We blogged last May and again in December about the tidal wave of litigation set loose by Our Children's Trust (OCT), an Oregon environmental group that had orchestrated the filing of a dozen suits asserting the defendant States and the United States had an obligation under the public trust doctrine to restrain carbon dioxide emissions, as well as regulatory petitions in about 40 jurisdictions. One can find OCT on Facebook, Flickr, YouTube and Vimeo. It prepares "backgrounders" for the press (attached). It has even coined its own acronym, ATL (atmospheric trust litigation) for its legal assault. OCT is media savvy. It has still not established that it is litigation savvy.
The petitions have not fared well. OCT's website is not up-to-date but petitions have been denied in at least 27 jurisdictions (Arkansas, Connecticut, Florida, Georgia. Hawaii, Idaho, Illinois, Iowa, Louisiana, Maine, Maryland, Michigan, Missouri, Nevada, New Hampshire, North Dakota, Ohio, Oklahoma, Rhode Island, South Carolina, South Dakota, Tennessee, Texas, Utah, Virginia, and Wyoming and Washington, DC). The denials have prompted two more lawsuits (appeals) in Iowa and Texas.
On the litigation side, motions to dismiss have been the defendants' responses of choice. The lawsuit against Montana filed in the Montana Supreme Court was dismissed almost immediately. Montana has a rule permitting an original action before the Montana Supreme Court where there are no factual issues and the matter is urgent. The court rejected that position: "This Court is ill equipped to resolve the factual assertions presented by Petitioners. We further conclude that Petitioners have not established urgency or emergency factors that would preclude litigation in a trial court followed by the normal appeal process." Accordingly, the petition for original jurisdiction was denied.
Fast forward to today, the tidal wave is starting to break. New Mexico and Oregon had oral argument on their motions in January. Decisions have not been issued. In the Oregon suit it was reported that, after argument, the judge remained undecided about whether to dismiss the case. This month there are hearings in Alaska, Arizona and Washington.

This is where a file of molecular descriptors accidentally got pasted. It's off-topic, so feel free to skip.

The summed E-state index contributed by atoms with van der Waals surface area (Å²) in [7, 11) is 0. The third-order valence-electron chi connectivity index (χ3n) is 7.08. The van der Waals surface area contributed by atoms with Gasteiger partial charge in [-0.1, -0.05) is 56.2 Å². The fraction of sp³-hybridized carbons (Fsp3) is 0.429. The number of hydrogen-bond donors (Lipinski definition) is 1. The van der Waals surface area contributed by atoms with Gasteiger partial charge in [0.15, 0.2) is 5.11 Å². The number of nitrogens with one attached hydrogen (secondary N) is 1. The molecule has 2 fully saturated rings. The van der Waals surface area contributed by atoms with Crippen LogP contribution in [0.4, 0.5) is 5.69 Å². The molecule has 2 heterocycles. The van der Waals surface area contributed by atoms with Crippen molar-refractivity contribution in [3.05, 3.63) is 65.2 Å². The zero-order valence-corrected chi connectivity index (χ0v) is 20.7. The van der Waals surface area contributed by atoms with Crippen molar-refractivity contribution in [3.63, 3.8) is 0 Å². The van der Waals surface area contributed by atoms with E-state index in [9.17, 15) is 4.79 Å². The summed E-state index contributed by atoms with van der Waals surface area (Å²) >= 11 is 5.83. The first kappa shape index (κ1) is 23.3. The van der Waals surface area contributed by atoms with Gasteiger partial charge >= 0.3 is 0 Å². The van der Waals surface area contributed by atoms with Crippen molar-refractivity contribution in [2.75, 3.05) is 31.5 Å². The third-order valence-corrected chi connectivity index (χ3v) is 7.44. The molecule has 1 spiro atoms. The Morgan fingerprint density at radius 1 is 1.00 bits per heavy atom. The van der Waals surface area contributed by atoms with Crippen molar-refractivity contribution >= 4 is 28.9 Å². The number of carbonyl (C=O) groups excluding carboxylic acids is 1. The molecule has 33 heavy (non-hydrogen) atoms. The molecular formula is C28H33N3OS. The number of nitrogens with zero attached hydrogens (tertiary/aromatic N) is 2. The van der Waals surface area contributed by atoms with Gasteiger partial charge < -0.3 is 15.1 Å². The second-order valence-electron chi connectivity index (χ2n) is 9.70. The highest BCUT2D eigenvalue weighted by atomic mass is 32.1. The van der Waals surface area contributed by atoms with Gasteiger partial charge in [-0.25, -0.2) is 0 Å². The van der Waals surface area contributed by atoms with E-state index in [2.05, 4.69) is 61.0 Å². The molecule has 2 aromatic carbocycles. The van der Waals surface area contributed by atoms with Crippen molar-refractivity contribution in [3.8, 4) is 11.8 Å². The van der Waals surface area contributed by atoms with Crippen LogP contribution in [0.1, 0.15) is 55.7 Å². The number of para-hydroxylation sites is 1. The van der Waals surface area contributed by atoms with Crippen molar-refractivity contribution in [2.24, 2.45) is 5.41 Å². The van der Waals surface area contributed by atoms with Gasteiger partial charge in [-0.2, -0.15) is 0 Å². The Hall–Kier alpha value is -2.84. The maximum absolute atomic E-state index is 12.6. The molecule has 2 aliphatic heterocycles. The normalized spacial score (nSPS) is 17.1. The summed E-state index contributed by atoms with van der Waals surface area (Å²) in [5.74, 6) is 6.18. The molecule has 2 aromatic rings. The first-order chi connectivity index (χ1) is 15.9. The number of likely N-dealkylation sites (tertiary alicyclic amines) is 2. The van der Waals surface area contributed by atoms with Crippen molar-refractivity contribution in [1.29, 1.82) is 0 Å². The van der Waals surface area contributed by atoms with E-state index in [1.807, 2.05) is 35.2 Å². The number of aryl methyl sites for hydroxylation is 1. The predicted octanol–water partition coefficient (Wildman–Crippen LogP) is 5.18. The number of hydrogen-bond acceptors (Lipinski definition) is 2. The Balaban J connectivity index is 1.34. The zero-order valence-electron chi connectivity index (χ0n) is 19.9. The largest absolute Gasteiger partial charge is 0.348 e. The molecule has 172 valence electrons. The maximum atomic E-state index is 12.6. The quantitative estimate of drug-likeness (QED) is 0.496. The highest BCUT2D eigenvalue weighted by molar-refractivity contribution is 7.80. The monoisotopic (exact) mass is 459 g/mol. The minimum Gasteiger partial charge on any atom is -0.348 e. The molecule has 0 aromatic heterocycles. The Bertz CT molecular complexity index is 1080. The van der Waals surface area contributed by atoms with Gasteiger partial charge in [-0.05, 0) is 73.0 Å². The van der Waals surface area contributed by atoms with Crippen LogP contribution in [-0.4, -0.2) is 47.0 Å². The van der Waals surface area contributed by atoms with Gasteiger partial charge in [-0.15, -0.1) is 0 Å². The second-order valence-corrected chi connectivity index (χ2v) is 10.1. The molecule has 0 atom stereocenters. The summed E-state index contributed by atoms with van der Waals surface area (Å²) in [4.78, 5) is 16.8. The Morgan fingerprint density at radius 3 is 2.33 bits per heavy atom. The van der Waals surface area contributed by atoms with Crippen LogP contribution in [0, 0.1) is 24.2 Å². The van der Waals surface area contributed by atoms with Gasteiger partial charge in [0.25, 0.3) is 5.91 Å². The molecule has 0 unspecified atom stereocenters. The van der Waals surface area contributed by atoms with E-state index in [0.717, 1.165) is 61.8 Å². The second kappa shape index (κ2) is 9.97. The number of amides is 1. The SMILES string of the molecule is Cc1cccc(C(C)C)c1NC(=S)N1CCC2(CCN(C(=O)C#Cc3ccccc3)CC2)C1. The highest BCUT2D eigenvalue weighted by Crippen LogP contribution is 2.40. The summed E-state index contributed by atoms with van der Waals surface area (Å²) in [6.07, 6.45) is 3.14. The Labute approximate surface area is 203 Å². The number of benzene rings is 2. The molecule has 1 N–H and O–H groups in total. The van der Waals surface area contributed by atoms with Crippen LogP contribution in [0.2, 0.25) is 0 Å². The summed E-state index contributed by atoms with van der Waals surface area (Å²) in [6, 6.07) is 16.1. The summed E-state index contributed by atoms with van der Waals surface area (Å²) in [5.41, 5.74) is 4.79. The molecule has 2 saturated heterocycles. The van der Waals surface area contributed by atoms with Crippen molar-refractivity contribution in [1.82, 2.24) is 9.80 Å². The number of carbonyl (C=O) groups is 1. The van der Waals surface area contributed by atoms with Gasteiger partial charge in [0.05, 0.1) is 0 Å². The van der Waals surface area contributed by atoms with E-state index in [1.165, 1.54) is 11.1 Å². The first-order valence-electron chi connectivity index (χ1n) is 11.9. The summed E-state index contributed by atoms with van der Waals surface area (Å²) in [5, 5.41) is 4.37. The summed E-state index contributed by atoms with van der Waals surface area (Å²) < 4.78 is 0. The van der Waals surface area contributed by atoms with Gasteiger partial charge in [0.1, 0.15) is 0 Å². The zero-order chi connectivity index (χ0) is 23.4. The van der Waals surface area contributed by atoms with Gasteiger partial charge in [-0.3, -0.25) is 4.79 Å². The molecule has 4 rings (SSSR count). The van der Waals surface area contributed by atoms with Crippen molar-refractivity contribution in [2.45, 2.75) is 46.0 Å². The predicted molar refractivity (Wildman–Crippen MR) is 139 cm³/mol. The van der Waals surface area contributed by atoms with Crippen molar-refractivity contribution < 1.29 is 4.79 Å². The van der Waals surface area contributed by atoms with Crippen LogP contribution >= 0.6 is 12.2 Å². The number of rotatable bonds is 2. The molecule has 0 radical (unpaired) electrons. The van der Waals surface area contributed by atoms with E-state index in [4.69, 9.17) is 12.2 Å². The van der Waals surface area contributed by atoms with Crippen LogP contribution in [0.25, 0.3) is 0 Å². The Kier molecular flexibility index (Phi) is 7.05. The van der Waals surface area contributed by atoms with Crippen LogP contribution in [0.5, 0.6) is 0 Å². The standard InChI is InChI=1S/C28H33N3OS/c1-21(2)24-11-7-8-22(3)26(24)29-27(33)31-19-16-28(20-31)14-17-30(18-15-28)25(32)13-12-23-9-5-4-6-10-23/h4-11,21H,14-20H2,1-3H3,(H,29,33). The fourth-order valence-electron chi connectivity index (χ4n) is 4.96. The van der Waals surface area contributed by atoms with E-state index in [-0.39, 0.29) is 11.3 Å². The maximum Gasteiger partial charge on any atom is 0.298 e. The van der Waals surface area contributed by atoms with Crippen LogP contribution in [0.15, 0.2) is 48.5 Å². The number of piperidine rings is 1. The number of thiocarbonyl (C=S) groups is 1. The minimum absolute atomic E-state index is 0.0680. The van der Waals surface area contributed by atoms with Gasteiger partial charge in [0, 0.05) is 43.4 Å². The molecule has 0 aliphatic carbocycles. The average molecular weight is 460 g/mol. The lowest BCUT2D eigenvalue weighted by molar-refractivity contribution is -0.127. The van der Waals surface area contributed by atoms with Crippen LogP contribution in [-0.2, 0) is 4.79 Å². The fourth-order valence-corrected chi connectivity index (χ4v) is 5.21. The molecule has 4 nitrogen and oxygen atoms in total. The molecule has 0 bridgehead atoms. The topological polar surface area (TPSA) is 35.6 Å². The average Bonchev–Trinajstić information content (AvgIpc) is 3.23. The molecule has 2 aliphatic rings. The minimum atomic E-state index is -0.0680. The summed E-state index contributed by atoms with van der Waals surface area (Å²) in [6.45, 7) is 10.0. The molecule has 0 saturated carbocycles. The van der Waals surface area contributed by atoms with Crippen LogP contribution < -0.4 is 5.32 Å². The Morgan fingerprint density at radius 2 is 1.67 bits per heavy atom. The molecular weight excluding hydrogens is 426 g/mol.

And last Monday the first merits decision was handed down. In Aronow v. Minnesota the Minnesota District Court dismissed the case with prejudice.
Plaintiff's complaint (attached) lays out the threats posed by climate change in great detail. It then explains the public trust doctrine, including legal authority for extending it to the atmosphere. "The Public Trust Doctrine is a foundational aspect of sovereignty; it holds government responsible, as perpetual trustee, for the protection and preservation of resources necessary for the common welfare of all citizens, those living and those yet to be born. ... The atmosphere, because of the climate stability it makes possible, is a necessary resource protected by the public trust." The doctrine is, according to the complaint, partially codified in the Minnesota Environmental Rights Act (MERA) (Minn. Stat. §§ 116B.01 - 13).
Plaintiff coffered two theories as the basis for relief: one under the public trust doctrine and the other under MERA. He sought a declaration that the atmosphere was protected by the public trust doctrine and that the defendants were in violation of the doctrine. He also sought a declaration that defendants had violated MERA (without identifying what part of MERA was violated). Last, plaintiff asked the court to "Compel Defendants to take the necessary steps to reduce the State's carbon dioxide output by at least 6% per year, from 2013 to 2050, in order to help stabilize and eventually reduce the amount of carbon dioxide in the atmosphere."
The defendants, Minnesota, the governor and the Minnesota Pollution Control Agency, filed a motion to dismiss. They succeeded. In dismissing the claims, the court set down its opinion (attached) in three parts: 1. can the governor be sued (no); 2. does the public trust doctrine apply to the atmosphere (no); and 3) are there viable causes of action under MERA (no).
As to the governor, he had no legislative authority or funding "to implement the policies sought by plaintiff." Accordingly, he was not a proper party to the suit.
As to the public trust doctrine, this ruling is arguably the most important part of the decision. A ruling in OCT's favor would provide it ammunition in the imminent battles in other jurisdictions. A ruling against it would supplement the arsenals of the defendants in those other cases. Further, the court's decision was the first merits decision on the central tenet of OCT's raft of cases: the public trust doctrine applies to the atmosphere. The court's analysis is brief so we provide it in full: